AI for kids: How to explain it to young kids, preteens and teens

By: Dr. Elizabeth Milovidov

Get some tips for explaining artificial intelligence to your kids—even if you don’t know what you’re talking about. An internet safety expert shares her top talking points.

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Father And Son Discussing Ai | GenAi

Many adults can’t explain artificial intelligence (AI) to each other, let alone to their kids. And while schools look for guidance and policymakers try to keep AI for kids inclusive and available to every child, Gen Zers are quickly becoming the superusers. They’re using it for homework and in Snapchat. They’re also more likely to have a career that involves AI. That means conversations about AI—including what it is—should be happening at home. A lot.

You can start right now. Whether you’re new to AI or you’re already using it on the job, here are some age-appropriate ways to explain AI to children, preteens and teens.

The difference between AI and GenAI

Artificial intelligence can take large amounts of data, analyze it, find patterns and make predictions based on that data. A smart speaker is a great example of AI: It provides answers based on what it’s been programmed to say in response to your questions. GenAI, however, can make new data from the data it’s been given:  It can “generate” new data in the form of words, images and even video. In its simplest terms: AI can analyze data but GenAI can create new data (outputs) based on the data it’s been given.

It’s important to talk about the difference between these technologies, and learn to spot the difference. (Don’t worry if you can’t. We’re all still learning).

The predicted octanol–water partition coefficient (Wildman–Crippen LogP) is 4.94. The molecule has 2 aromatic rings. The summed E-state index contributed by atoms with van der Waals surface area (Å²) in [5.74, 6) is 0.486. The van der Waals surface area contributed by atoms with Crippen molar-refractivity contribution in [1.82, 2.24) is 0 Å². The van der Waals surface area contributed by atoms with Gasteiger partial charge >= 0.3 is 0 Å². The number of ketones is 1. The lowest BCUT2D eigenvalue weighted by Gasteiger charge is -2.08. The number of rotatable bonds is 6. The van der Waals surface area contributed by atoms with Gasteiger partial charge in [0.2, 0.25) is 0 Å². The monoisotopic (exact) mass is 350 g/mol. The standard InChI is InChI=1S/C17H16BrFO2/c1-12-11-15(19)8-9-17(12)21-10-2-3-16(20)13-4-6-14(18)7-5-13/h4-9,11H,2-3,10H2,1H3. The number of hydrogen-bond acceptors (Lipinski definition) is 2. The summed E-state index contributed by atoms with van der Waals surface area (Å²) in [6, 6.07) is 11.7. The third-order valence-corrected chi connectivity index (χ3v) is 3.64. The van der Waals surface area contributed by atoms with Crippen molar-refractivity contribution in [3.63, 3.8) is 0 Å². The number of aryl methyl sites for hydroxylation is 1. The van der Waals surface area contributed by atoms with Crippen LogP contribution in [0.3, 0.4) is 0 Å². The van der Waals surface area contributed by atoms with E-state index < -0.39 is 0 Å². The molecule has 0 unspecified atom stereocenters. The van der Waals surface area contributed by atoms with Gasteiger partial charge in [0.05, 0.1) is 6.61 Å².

Young children: Share what AI is … and isn’t

If your children are old enough to read and use a search engine, around the age of 5 or 6, they’re having real-life experience with AI that you can talk about. For example, they’re using AI technology when they do a voice search or ask a smart speaker for something.

When you talk to young children about GenAI, however, it can help to keep it simple. For example:

“GenAI lets you use a computer to create all sorts of things, like words, pictures, cartoons, or even movies, without needing to tell the computer exactly what it should create.

“And if you use a computer to draw a picture of a puppy, GenAI could help you draw a really good picture. With GenAI, you can ask the computer to create a picture of a purple puppy wearing clown shoes that can fly in the air with its big ears. And just like magic, the computer can create that cool picture.

“The hard part with GenAI? Sometimes GenAI gives answers that are make-believe, just like bedtime stories. So you need to be able to tell what’s real and what’s make-believe.

“It’s hard to know the difference—GenAI can even trick adults sometimes. But you can always come and talk to me and we can figure it out together. We can be GenAI detectives on the trail to discover the truth.”

Parent tip: Find a digital safety community online or create your own. Talk with other parents and caregivers about different tech trends, including developments in AI. There are parent communities on social media that provide engaging content on trends, such as the one I started, The Digital Parenting Community and Family Tech, which is managed by another writer for this web site.

Preteens: Dig into what’s possible

Nine- to 12-year-olds are already using GenAI in apps, games and interactive toys. Using terms that your preteen understands, you can explain that GenAI and AI for kids is like the magical Book of Admittance in the Harry Potter series, or the self-writing book in the movie “The NeverEnding Story.”

When you talk to preteens about AI, you can dive deeper into some of the possible concerns. For example:

“Those magical books could write anything they wanted, although you might have to give them a hint or ask a question. Now imagine if those books could draw anything you told them to or make any kind of music you wanted to hear.